Like other small towns throughout Maine, Bridgton has not been immune from the heroin problem. In the past year there have been at least six overdoses in this town of about 5,000 residents.
Police routinely get calls to pick up dirty needles by the side of the road. In October they broke up an alleged heroin distribution ring. Six people were arrested.
But in Bridgton there are doctors and counselors who are working hard to help people overcome addiction. And they're finding success with some innovative approaches to treatment.
In part three of our series “Recovery in a Small Town,” the combination of medicine and mental health therapy are showing early signs of success in treating opioid addiction.
On the outside, Bridgton looks pretty healthy. New businesses are popping up on Main Street. And with a ski area, two lakes and hiking and snowmobile trails, this has long been a destination for those looking for fun and relaxation. But if you think of a community as a patient then Bridgton started exhibiting symptoms of a serious illness about ten years ago.
"I had a lot of young people calling the agency to come into treatment," says Catherine Bell, she is a licensed drug and alcohol counselor and the CEO of Crooked River Counseling.
"And they had no money," she says. "They had no transportation, no insurance. They were using needles, shooting heroin and it was just like — we were really bombarded."
And Bell says she didn't know what to do. The closest methadone clinic is about 40 minutes away. And there were no local doctors prescribing Suboxone. And then Bell met Dr. Craig Smith.
"We knew for a person to be successful they would likely need medication and we just didn't have anybody around and so I had said to Dr. Smith one day at lunch, I said, I'll tell you what," she says. "You prescribe. I'll do the counseling for you."
Smith is a family doctor at North Bridgton Family Practice which is affiliated with Bridgton Hospital and Central Maine Medical Center. He says at the time he was approached, he didn't know anything about medication assisted treatment for addiction. And so he said he'd have think about it.
"And in the month of August that year I had four or five patients that overdosed and died," Smith says. "Some were in New Hampshire and some were in Maine. One was a 34-year-old mom, two kids. I had no idea. I'd see her twice for a physical and really we hadn't talked about that. And that was very difficult, that that was going on and we really didn't have any idea that was happening in our patient panel. I still feel guilty about that."
Smith says that spurred him to get trained and certified to prescribe Suboxone. At the time, few doctors were doing it, especially in a family practice. But Smith says the hospitals were supportive. So he and Catherine Bell started combining medication assisted treatment with mandatory, intensive outpatient counseling and group therapy several times a week. Patients are also regularly screened for illegal drugs.
"You think you're alone until you go to group and talk about it and there's five other people going through the same thing," says Jennifer Place of Oxford.
She says she started cashing bad checks to support a 20-year-long drug habit. She eventually pleaded guilty to forgery. But she says her employer, a restaurant in Oxford, has been understanding. Co-workers wrote to her while she was in jail for 30 days. And she's been allowed to work a schedule that accomodates her regular morning treatment at North Bridgton Family Practice. She says she no longer wakes up and thinks about where she's going to get drugs.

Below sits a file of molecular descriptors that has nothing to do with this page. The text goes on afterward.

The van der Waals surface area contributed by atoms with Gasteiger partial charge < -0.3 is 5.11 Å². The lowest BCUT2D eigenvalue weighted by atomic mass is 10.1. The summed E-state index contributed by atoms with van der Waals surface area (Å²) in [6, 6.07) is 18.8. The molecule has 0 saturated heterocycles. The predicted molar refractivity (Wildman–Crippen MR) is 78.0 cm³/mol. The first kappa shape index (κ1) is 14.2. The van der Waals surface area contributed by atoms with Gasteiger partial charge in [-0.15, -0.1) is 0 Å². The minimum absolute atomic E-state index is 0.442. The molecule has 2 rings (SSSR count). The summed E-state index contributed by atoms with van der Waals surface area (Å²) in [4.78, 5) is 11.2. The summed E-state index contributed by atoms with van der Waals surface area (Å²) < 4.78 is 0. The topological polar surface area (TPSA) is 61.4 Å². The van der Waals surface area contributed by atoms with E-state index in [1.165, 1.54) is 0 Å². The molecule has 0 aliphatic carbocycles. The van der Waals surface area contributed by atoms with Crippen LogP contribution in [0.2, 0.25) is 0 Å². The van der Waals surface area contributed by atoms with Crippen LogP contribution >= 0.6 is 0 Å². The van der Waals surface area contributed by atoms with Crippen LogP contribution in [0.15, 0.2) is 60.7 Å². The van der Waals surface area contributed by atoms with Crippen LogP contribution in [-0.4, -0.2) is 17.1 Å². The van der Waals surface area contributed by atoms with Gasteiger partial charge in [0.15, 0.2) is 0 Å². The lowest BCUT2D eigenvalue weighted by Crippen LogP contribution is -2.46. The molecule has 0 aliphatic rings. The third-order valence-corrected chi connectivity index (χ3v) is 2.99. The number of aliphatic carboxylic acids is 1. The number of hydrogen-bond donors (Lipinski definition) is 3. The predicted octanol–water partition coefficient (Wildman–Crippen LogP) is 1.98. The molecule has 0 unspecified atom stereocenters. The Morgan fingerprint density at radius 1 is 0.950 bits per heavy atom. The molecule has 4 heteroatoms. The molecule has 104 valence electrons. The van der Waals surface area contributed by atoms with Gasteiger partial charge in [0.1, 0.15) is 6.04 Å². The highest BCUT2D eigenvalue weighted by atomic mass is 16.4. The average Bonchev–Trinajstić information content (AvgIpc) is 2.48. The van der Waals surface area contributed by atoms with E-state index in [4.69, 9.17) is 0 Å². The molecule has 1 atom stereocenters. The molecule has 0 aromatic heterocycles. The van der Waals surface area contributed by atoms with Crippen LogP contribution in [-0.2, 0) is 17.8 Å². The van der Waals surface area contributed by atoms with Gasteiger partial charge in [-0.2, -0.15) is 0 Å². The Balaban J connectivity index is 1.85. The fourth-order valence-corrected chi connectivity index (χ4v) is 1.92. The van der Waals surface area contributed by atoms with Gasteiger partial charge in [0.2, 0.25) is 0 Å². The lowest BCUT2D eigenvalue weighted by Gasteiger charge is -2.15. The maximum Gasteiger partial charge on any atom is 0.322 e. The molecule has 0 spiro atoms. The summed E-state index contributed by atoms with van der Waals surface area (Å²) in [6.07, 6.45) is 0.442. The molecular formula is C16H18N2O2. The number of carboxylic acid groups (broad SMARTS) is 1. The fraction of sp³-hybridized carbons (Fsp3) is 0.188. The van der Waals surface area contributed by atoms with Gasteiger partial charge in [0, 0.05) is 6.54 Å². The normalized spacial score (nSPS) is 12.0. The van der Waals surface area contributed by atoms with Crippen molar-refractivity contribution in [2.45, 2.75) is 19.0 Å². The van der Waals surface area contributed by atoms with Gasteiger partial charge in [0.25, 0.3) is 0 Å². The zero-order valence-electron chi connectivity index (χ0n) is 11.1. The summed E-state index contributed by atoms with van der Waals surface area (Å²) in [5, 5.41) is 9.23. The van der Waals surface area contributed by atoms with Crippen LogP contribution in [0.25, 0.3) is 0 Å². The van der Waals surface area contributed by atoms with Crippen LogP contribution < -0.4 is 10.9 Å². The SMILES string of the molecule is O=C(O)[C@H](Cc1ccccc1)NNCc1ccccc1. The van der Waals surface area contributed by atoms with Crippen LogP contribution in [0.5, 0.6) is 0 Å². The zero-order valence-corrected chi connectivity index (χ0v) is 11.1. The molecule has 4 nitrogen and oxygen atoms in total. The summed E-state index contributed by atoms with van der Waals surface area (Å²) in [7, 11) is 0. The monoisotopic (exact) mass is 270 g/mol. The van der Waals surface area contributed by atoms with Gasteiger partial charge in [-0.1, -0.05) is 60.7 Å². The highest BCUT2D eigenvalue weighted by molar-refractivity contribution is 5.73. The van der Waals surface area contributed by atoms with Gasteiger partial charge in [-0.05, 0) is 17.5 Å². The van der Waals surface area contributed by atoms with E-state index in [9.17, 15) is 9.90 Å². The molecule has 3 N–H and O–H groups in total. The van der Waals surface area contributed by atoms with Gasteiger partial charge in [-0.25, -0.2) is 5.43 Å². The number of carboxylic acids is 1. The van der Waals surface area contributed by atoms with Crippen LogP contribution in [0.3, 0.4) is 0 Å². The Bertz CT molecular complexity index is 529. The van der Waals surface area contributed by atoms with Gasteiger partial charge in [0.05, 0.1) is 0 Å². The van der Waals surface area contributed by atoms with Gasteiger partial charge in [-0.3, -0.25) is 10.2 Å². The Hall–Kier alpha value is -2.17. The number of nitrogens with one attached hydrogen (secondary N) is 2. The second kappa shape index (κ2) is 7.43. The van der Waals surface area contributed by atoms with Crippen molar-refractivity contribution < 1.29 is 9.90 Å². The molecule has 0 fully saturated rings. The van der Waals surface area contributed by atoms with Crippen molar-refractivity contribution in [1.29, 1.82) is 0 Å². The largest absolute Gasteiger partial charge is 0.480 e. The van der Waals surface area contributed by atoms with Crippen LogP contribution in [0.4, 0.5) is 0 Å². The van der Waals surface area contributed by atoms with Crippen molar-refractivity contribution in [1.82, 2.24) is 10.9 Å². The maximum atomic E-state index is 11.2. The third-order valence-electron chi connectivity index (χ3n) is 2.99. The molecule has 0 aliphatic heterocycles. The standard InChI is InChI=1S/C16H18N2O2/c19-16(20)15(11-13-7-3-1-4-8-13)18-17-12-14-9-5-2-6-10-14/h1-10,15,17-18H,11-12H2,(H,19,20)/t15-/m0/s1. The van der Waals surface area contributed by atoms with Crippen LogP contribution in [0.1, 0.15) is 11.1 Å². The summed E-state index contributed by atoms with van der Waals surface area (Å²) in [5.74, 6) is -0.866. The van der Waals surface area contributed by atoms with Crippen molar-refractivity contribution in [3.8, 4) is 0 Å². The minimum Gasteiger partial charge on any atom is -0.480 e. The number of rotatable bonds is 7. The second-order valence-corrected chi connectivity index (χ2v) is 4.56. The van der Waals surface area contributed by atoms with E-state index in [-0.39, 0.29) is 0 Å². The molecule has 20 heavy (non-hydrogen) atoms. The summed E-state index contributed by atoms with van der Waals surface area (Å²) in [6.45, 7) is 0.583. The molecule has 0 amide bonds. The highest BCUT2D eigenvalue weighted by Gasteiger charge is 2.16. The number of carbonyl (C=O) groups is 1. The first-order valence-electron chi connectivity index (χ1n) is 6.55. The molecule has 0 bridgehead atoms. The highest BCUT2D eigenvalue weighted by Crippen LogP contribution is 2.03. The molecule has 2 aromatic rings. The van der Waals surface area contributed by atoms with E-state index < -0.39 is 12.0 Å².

"Or how I'm going to sneak my way around this," says Place. "Or you know, I've got money. I wake up and I'm okay. I come to treatment and I talk about it."
Place says she likes the fact that her doctor and treatment providers are all under one roof communicating about her physical and mental well being.
Dr. Smith says he has about 70 Suboxone patients. His wife, Dr. Jennifer Smith, is an osteopathic physician who also provides medication assisted treatment at the clinic but she admits it was not without some serious reservations. It took her husband and Catherine Bell two years to convince her to get on board.
"Kind of my initial feeling was I don't want those people in my office," says Dr. Jennifer Smith. "I run a family practice. I see alot of kids. You know I don't want them here and what it ended up being was all my patients. These aren't outside patients. This my patient population. I'm just taking better care of them!"
Some of these patients included pregnant women. And Dr. Smith says that was a big motivator, not only for her but for the nurses at North Bridgton Family Practice who took it upon themselves to get trained in a higher level of care to support the mothers and their newborn babies. For the Smiths, medication assisted treatment has been one of the most rewarding aspects of their rural practice.
"I mean you see people going back to school, going to back to work, staying out of jail, getting DHHS out of their life," she says.
And they're not overdosing. Craig Smith says the key to success is to combine counseling with medication. He recommends that other primary care physicians consider adding this treatment to their practices.
"Without a doubt," says Dr. Craig Smith. "I think providing this service has allowed us to have some frank conversations that we would not have had before and really help drive some improvement in our interaction with patients."
The North Bridgton Family Practice treatment model has already been replicated in two other locations in the area. Tomorrow we'll hear from mothers in the program about the stigma of addiction and how treatment is helping them.